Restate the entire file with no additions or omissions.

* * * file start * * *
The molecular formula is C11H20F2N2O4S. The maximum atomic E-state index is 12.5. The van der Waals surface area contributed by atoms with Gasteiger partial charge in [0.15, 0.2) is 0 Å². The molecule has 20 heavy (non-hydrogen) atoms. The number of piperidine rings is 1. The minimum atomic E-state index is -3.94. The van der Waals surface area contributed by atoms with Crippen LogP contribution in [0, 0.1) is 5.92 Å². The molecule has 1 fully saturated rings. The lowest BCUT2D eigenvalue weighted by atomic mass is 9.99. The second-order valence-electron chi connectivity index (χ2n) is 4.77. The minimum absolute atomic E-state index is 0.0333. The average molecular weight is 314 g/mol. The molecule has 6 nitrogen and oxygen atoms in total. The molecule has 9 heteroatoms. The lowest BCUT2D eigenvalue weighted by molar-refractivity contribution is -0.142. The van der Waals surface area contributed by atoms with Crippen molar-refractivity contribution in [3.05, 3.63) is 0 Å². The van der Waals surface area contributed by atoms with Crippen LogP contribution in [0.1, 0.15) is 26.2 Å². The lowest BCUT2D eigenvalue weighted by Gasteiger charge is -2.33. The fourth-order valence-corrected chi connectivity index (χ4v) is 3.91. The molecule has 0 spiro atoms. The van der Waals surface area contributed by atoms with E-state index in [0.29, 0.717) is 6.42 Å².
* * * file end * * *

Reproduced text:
The molecular formula is C11H20F2N2O4S. The maximum atomic E-state index is 12.5. The van der Waals surface area contributed by atoms with Gasteiger partial charge in [0.15, 0.2) is 0 Å². The molecule has 20 heavy (non-hydrogen) atoms. The number of piperidine rings is 1. The minimum atomic E-state index is -3.94. The van der Waals surface area contributed by atoms with Crippen LogP contribution in [0, 0.1) is 5.92 Å². The molecule has 1 fully saturated rings. The lowest BCUT2D eigenvalue weighted by atomic mass is 9.99. The second-order valence-electron chi connectivity index (χ2n) is 4.77. The minimum absolute atomic E-state index is 0.0333. The average molecular weight is 314 g/mol. The molecule has 6 nitrogen and oxygen atoms in total. The molecule has 9 heteroatoms. The lowest BCUT2D eigenvalue weighted by molar-refractivity contribution is -0.142. The van der Waals surface area contributed by atoms with Crippen molar-refractivity contribution in [3.05, 3.63) is 0 Å². The van der Waals surface area contributed by atoms with Crippen LogP contribution in [0.1, 0.15) is 26.2 Å². The lowest BCUT2D eigenvalue weighted by Gasteiger charge is -2.33. The fourth-order valence-corrected chi connectivity index (χ4v) is 3.91. The molecule has 0 spiro atoms. The van der Waals surface area contributed by atoms with E-state index in [0.29, 0.717) is 6.42 Å².